No, we didn’t catch anything with scales, but a few beer cans did find their way to our boat. According to our guide we were a bit premature in the season for the optimal bite of cohos, lake trout, and walleye, but he showed us the ropes anyway. Literally, the ropes.

Thursday, May 15, 2014

Spring beaver

Considering traditions and resources

My dad tossing a beaver onto the marsh bank
after pulling it up from the depths of a drowning set in late April. 
Trapping beaver in the spring is far easier than in the winter. In the winter a trapper has to chop his way through pond ice with chisels. And that’s after trudging through the snow (oftentimes including tag alders, slopes, banks, and frozen marsh structures) for a half mile or more. Think about doing that while you’re bundled up against the sub-zero wind, hauling a basket or sled full of steel and stakes. That’s not to mention the return trip out, when you’re wringing wet with sweat, which will soon be freezing to your skin in all sorts of places, slowly encapsulating your entire body in a suit of extreme uncomfort.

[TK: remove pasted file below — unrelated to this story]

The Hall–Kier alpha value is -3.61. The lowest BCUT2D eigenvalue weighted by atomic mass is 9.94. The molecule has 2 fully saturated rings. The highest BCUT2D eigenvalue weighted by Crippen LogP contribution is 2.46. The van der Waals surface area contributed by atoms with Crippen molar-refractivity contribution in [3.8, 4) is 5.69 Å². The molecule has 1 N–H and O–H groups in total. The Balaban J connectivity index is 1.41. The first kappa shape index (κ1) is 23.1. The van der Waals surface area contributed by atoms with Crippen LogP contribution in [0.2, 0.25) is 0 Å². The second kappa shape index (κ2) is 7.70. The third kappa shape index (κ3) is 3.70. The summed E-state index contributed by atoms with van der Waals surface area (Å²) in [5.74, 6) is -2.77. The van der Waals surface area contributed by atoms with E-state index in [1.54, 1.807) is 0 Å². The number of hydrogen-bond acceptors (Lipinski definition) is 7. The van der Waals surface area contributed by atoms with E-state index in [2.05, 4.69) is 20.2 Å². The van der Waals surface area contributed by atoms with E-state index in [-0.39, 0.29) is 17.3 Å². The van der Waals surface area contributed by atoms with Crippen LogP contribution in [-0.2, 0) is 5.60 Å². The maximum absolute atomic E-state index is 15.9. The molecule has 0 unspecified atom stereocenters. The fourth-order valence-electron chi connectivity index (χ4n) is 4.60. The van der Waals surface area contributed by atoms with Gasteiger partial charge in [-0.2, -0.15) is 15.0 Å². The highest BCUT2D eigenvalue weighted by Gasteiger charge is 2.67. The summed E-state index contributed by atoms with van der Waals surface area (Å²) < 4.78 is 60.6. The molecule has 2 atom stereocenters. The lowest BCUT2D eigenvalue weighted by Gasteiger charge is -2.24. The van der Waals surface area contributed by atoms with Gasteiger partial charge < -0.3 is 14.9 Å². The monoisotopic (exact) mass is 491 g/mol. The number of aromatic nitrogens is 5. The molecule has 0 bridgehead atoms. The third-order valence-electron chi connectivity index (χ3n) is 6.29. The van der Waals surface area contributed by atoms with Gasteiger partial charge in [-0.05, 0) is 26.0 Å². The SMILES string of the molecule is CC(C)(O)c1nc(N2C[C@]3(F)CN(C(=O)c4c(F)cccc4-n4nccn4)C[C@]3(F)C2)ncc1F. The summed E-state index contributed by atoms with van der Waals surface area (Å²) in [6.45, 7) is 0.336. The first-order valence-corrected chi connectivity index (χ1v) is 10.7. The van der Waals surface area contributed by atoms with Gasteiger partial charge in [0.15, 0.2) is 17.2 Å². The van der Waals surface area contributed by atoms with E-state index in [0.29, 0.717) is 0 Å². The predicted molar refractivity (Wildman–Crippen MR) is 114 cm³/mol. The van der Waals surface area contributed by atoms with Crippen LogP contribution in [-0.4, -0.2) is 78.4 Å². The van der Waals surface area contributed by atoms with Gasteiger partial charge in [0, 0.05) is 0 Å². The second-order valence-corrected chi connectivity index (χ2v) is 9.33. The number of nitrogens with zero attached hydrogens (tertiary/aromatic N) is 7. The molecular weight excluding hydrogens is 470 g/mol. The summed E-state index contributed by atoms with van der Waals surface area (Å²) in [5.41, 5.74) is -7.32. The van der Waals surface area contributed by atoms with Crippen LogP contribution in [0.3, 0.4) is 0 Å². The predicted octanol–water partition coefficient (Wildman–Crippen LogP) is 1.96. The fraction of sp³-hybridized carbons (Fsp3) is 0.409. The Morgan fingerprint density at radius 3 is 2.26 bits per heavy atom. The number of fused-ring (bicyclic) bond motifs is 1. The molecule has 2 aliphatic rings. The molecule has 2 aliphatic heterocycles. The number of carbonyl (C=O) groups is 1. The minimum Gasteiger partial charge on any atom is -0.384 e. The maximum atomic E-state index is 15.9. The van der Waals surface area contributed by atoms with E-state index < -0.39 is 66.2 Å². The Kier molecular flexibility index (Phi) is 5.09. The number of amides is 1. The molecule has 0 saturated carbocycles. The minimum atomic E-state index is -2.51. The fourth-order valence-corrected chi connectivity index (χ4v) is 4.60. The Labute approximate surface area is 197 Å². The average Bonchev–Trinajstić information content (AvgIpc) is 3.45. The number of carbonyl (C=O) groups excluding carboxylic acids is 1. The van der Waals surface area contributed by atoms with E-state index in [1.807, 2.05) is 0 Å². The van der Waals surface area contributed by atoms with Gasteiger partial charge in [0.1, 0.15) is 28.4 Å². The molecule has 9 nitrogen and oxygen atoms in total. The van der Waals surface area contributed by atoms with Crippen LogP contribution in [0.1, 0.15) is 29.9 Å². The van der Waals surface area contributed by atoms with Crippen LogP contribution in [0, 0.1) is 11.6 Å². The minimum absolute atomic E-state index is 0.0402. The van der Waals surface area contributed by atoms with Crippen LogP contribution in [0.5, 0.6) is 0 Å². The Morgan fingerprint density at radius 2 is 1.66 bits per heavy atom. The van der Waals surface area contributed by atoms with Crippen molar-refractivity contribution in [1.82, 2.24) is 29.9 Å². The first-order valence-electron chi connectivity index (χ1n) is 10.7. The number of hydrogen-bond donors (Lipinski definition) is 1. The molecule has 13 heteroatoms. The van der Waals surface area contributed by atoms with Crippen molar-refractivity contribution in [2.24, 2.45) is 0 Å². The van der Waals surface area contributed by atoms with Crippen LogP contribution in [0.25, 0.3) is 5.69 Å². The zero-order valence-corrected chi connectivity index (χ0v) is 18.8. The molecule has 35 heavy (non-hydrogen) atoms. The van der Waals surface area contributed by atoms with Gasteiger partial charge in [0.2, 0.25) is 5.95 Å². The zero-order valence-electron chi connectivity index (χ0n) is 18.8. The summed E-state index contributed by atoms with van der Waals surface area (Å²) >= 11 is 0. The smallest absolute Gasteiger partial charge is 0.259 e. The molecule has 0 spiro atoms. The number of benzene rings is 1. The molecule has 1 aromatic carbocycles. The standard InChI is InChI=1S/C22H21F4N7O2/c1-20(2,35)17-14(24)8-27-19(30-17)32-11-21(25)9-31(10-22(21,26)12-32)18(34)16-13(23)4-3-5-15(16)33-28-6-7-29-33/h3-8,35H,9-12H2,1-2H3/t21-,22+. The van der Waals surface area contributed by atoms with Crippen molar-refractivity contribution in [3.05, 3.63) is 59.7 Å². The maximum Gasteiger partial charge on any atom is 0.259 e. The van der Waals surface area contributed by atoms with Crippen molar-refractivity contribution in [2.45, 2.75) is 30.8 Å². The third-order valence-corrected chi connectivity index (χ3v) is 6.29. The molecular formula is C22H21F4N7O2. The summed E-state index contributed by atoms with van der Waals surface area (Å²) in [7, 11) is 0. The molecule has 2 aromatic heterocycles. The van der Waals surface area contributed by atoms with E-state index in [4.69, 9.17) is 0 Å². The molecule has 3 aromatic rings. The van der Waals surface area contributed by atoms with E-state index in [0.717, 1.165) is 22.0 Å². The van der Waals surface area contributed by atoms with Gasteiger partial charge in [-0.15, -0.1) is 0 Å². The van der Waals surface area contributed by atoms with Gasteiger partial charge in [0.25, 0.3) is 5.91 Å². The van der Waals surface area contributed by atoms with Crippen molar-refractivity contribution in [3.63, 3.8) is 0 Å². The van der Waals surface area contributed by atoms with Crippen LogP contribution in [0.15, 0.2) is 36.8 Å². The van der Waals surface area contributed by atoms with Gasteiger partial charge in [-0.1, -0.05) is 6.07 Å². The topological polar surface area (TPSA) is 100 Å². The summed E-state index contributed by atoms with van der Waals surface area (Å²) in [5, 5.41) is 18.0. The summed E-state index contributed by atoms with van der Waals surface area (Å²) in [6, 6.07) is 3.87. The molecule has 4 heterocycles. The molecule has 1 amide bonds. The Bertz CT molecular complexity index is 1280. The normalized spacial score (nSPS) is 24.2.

Oh, and if you do catch your beaver, back there, in the far reaches of the woods, have fun hauling the 45-pound carcass of the largest North American rodent out of those woods on your own two legs. Heaven forbid you double up in there.

Then you have to consider that trapping a single beaver pond is going to severely limit your catch. If you want to make any money with your endeavor, you’ll need to visit at least a half dozen ponds, if not more. In addition, you’ll have to add up your own time and investment in traps, clothing, and other tools such as knives, wire, stretching boards, etc.

And remember, that’s trapping just one pond, way back in the woods. Now, imagine doing that on a large scale and tell me why trapping isn’t profitable...

Thursday, May 8, 2014

Pooj grows up

My youngest brother, Bo.

Happy birthday little brother

Eighteen years ago today my youngest brother was born. He was a stubby little thing back then, with fiery red hair and pale, freckled cheeks. I would call him “Poogie,” or “Pooj” for short because he was a round, little jellybean as a toddler. He loved it, I’m sure.